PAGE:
One of Ireland’s most vibrant contemporary dance companies, Junk Ensemble, make a welcome visit to the Town Hall next week with their production Five Ways to Drown.
Junk Ensemble was founded in 2004 by twins Megan and Jessica Kennedy. The company has been winners of Best Production Award 2011, Culture Ireland Touring Award in 2008, Excellence and Innovation Award in 2007 and was listed as a Sunday Times Highlight in 2011. Their work has toured nationally and internationally.
Five Ways to Drown looks into the interior of people’s lives and exposes the sadness, the absurdity and the banality through vignettes of dance and installation. In this public display of the private, the choreography of everyday life becomes extraordinary. The show was first staged at the 2010 Dublin Dance Festival where it received glowing reviews. Irish Theatre Magazine described it as an “energy-filled dance work, with an imaginative mix of quirky humour and melancholy” and The Irish Times found it “absorbing and affecting.”
Over an early evening phone call, Junk Ensemble’s Megan and Jessica Kennedy talked about the company’s work and the current show. I began by asking if it had always been their intention to set up a company together. “Not from the beginning; it happened quite gradually,” Megan replies. “We both trained separately and went to uni in separate places. My final year dissertation was a practical piece and Jess and another dancer collaborated and performed in it and we realised we worked really well together, and then in 2004 we started making a duet and for the two of us that began the inspirational process of devising together and finding that we are very much on the same path.”
“It just started to make sense that we would work together,” Jessica adds. “We move quite similarly and have quite similar style and have similar aesthetics and all that blended quite well. Initially we didn’t have much money but in 2006 we got a commission from Project Arts Centre to do The Rain Party which was just with the two of us but after that we started working with more people and making work with more of a collaborative process.”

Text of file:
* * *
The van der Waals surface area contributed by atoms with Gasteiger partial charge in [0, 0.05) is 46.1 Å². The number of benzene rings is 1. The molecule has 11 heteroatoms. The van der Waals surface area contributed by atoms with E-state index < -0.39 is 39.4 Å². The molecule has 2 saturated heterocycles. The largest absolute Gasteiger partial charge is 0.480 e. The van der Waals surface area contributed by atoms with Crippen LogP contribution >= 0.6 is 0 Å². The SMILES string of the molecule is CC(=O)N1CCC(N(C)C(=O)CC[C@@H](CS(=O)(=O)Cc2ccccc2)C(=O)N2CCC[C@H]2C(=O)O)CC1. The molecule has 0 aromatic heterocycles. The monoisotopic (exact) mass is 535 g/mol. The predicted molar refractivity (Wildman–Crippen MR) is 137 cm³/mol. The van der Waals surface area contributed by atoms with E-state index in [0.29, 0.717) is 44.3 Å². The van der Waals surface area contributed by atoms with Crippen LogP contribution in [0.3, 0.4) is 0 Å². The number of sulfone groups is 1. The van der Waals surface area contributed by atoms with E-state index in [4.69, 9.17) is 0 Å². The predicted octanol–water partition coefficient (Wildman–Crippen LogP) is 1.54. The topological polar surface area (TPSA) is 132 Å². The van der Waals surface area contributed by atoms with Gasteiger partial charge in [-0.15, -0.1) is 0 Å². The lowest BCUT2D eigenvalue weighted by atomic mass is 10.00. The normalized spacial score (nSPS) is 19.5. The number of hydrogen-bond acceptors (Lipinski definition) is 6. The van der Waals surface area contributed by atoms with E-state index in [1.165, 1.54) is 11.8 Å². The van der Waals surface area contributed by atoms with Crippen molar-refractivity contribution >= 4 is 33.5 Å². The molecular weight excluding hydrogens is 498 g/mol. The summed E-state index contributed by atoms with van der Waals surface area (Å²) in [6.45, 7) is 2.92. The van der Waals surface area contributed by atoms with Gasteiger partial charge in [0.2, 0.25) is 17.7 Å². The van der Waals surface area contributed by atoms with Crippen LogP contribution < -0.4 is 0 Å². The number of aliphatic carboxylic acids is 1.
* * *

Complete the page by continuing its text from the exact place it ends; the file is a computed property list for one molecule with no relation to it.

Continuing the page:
Megan outlines the company’s creative process; “Generally the way we start working is conceptual, we have an idea we throw around then put down on paper then come up with images, and the music and choreography often comes later. We often work with intergenerational performers and Five Ways is testament to that, we have an older woman and a young boy of 12 and then three professional dancers, but everyone is dancing. What we’re exploring is domesticity and the banality of everyday life so it really helps to have an intergenerational cast. It’s a very family orientated show.”
The boy dancer is Joshua Dyson and Megan describes how they integrated him into the work; “Josh was 10 when we first made the piece and he was tiny. Now, two years later, he has facial hair and his voice has broken! We did wonder if we should get someone smaller for this tour but we like the idea that the piece is still growing and we have to adapt the piece to him and he stays in it because he helps make it, it’s just as much his piece as ours. We do have to change the choreography; there’s one section where he is being lifted all over and around the other dancer’s head and it’s a lot harder now to do this!”
Jessica reveals some of the ideas behind Five Ways to Drown; “We’re trying to create a viewing of domesticity. A lot of it was inspired by Hitchcock’s Rear Window, we like that idea of looking in on other people and them doing odd things. We’ve framed part of the set so that it represents different rooms and different apartments of everyone’s life and how different they are from each other, but then once we come into the main space we do represent some sort of dysfunctional family and Josh represents a brother, a son, a grandchild so all three of these roles attribute to him just as we represent sisters and mothers and so forth. The characters are fluid, they run around into each other and are not set which is what we like about the piece, and what we try to do in all of our work is to leave things open; we suggest things and the audience can interpret it in their own way.”
Five Ways to Drown is at the Town Hall for one night only, next Thursday, June 14, at 8pm.
Tickets are available from the Town Hall on 091 - 569777 and www.tht.ie